by Abigail Kingston
In an ecosystem, almost every organism depends on every other in some way for survival. However, the concept of symbiosis is taught to us in school like it’s a specific, situational partnerships where two organisms turn from the usual path of competing for resources or trying to eat each other and offer each other some kind of benefit, as with clown fish and sea anemones. Otherwise, ecosystems are made of organisms all looking out for their own interests, and sometimes “taking advantage of” or “utilizing” opportunities created by other organisms.
The problem is, this idea makes it hard to guess just how much organisms in an ecosystem depend on one another. In fact, it’s possible that the way we talk about relationships in ecosystems is seriously hindering our ability to understand them.
I have noticed strange patterns in the language we use to describe interactions in nature, particularly in when and how we assign living things agency. It is discouraged to talk about processes in nature like they happen “on purpose.” But, we have no problem describing plants as active agents when they behave in a competitive, self-interested way. Crabgrass “colonizes” a patch of bare ground, young saplings “choke out” light-loving pasture weeds, tall trees “starve” smaller plants of sunlight. Allelopathic plants “wage war” on other plants. Two species can engage in an “evolutionary arms race.” Researchers on mycorrhizal associations use the metaphor of a “market” where goods are bought and sold to explain how fungal and plant participants select symbiotic partners.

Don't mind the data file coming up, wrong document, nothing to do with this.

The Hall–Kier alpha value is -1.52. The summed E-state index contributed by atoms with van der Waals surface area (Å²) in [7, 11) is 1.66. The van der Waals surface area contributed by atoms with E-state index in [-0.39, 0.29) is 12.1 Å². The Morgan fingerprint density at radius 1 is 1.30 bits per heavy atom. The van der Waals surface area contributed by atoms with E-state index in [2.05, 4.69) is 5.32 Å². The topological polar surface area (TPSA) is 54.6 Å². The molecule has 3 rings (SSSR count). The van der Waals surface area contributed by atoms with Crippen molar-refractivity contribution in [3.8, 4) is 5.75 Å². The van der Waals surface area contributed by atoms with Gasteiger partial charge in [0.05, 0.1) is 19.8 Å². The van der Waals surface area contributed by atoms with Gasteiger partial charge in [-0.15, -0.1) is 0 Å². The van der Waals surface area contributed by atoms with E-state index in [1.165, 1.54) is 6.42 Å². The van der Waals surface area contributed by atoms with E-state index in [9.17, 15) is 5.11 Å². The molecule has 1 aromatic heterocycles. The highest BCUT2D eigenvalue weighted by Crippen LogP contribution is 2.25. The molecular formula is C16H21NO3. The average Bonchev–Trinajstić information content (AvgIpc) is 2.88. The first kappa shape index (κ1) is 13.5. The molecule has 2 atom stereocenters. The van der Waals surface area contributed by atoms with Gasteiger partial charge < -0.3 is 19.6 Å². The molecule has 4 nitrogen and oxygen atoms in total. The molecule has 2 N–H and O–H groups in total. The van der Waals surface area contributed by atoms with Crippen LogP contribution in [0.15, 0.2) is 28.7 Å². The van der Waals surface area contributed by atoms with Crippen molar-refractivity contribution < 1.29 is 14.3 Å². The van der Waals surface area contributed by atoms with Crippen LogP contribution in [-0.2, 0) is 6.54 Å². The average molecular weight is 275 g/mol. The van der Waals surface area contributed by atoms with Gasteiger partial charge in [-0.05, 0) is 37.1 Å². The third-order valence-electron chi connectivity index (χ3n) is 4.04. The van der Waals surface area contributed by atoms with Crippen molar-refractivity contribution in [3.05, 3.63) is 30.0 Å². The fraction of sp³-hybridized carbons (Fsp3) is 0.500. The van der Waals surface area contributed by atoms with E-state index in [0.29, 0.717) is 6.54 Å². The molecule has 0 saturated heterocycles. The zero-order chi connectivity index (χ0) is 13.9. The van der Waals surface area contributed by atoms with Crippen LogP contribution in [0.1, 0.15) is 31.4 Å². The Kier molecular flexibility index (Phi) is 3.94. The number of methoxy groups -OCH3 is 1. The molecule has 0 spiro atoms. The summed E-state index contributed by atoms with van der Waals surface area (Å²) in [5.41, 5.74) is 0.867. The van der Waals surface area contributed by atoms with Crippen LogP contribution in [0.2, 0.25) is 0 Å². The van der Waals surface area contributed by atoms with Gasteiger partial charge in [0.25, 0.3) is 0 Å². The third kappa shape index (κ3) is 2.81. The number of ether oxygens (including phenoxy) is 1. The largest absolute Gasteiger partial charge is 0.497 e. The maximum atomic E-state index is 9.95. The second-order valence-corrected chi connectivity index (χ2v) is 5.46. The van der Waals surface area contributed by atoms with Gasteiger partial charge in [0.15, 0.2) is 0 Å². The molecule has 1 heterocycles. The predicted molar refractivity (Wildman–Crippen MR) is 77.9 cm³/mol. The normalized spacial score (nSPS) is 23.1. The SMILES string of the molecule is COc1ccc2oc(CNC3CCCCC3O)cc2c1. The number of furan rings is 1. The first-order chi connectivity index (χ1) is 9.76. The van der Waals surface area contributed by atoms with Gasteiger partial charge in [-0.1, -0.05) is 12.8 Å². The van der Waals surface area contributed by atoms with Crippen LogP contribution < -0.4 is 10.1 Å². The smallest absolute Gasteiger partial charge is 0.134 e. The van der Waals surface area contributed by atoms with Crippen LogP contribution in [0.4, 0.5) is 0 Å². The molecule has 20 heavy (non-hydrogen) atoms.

This type of language disappears, however, when an interaction between two living things seems to be cooperative.
Late in fall, the ground is carpeted in a layer of fallen leaves shed by the deciduous trees that dominate forests here in Kentucky. Many people rake up and burn or throw away these leaves, not knowing their importance. This has led to the circulation of articles and images on social media imploring people to leave the leaves.
When researching the importance of fallen leaves in the forest ecosystem, I learned that the leaf layer is necessary for the survival of almost all moths and many other insects, including nine-spotted ladybugs, stick bugs, and many butterflies. These insects need the protective blanket of leaves to survive the cold winter, where they wait for spring in eggs or hibernate as pupae or adults.
Early in spring, the leaves shelter the earliest spring flowers from frost, and in my own garden, I have noticed fallen leaves protecting young plants in the same way late in fall. Spiders, frogs, and salamanders hunt for their food in the leaf layer. The leaf layer suppresses the germination of weeds, while improving germination rates for other seeds, such as acorns. The leaf layer stops erosion, regulates the temperature of the soil, and improves the soil’s ability to absorb rain. Perhaps most importantly, the leaves directly serve as food for a diverse array of invertebrates, microbes and fungi, which break the leaves down into rich, nourishing food for plants. Fallen leaves are the fertilizer that keeps a deciduous forest lush and green. Rivers and streams carry this fertilizer far and wide, creating the fertile soil characteristic of river floodplains.
Why do we throw away this valuable bounty? Could it be that we no longer see the rhythms of the trees as connected to the survival of everything else—including us?